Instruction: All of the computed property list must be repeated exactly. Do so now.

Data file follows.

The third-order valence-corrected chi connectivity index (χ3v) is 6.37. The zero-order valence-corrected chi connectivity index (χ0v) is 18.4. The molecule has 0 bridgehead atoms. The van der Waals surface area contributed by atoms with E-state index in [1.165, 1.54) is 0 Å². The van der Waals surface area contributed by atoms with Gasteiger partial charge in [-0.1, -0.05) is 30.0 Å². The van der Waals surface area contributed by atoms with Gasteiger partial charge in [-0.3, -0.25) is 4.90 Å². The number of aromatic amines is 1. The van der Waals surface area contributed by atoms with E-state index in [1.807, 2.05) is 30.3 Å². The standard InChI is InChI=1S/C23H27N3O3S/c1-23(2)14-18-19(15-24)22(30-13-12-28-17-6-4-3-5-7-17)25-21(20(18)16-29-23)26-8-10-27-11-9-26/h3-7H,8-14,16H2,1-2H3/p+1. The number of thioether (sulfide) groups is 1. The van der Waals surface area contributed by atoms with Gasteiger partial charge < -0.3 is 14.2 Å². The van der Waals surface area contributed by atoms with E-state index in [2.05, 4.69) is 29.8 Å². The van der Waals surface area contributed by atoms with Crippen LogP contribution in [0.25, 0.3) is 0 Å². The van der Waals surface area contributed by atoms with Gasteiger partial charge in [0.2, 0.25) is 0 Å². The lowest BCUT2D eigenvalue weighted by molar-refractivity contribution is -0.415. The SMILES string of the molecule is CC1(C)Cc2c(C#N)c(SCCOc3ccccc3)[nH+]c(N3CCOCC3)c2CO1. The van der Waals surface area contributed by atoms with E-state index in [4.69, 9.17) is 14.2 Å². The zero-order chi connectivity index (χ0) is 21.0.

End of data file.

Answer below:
The third-order valence-corrected chi connectivity index (χ3v) is 6.37. The zero-order valence-corrected chi connectivity index (χ0v) is 18.4. The molecule has 0 bridgehead atoms. The van der Waals surface area contributed by atoms with E-state index in [1.165, 1.54) is 0 Å². The van der Waals surface area contributed by atoms with Gasteiger partial charge in [-0.1, -0.05) is 30.0 Å². The van der Waals surface area contributed by atoms with Gasteiger partial charge in [-0.3, -0.25) is 4.90 Å². The number of aromatic amines is 1. The van der Waals surface area contributed by atoms with E-state index in [1.807, 2.05) is 30.3 Å². The standard InChI is InChI=1S/C23H27N3O3S/c1-23(2)14-18-19(15-24)22(30-13-12-28-17-6-4-3-5-7-17)25-21(20(18)16-29-23)26-8-10-27-11-9-26/h3-7H,8-14,16H2,1-2H3/p+1. The number of thioether (sulfide) groups is 1. The van der Waals surface area contributed by atoms with Gasteiger partial charge < -0.3 is 14.2 Å². The van der Waals surface area contributed by atoms with E-state index in [2.05, 4.69) is 29.8 Å². The van der Waals surface area contributed by atoms with Crippen LogP contribution in [0.25, 0.3) is 0 Å². The van der Waals surface area contributed by atoms with Gasteiger partial charge in [0.2, 0.25) is 0 Å². The lowest BCUT2D eigenvalue weighted by molar-refractivity contribution is -0.415. The SMILES string of the molecule is CC1(C)Cc2c(C#N)c(SCCOc3ccccc3)[nH+]c(N3CCOCC3)c2CO1. The van der Waals surface area contributed by atoms with E-state index in [4.69, 9.17) is 14.2 Å². The zero-order chi connectivity index (χ0) is 21.0.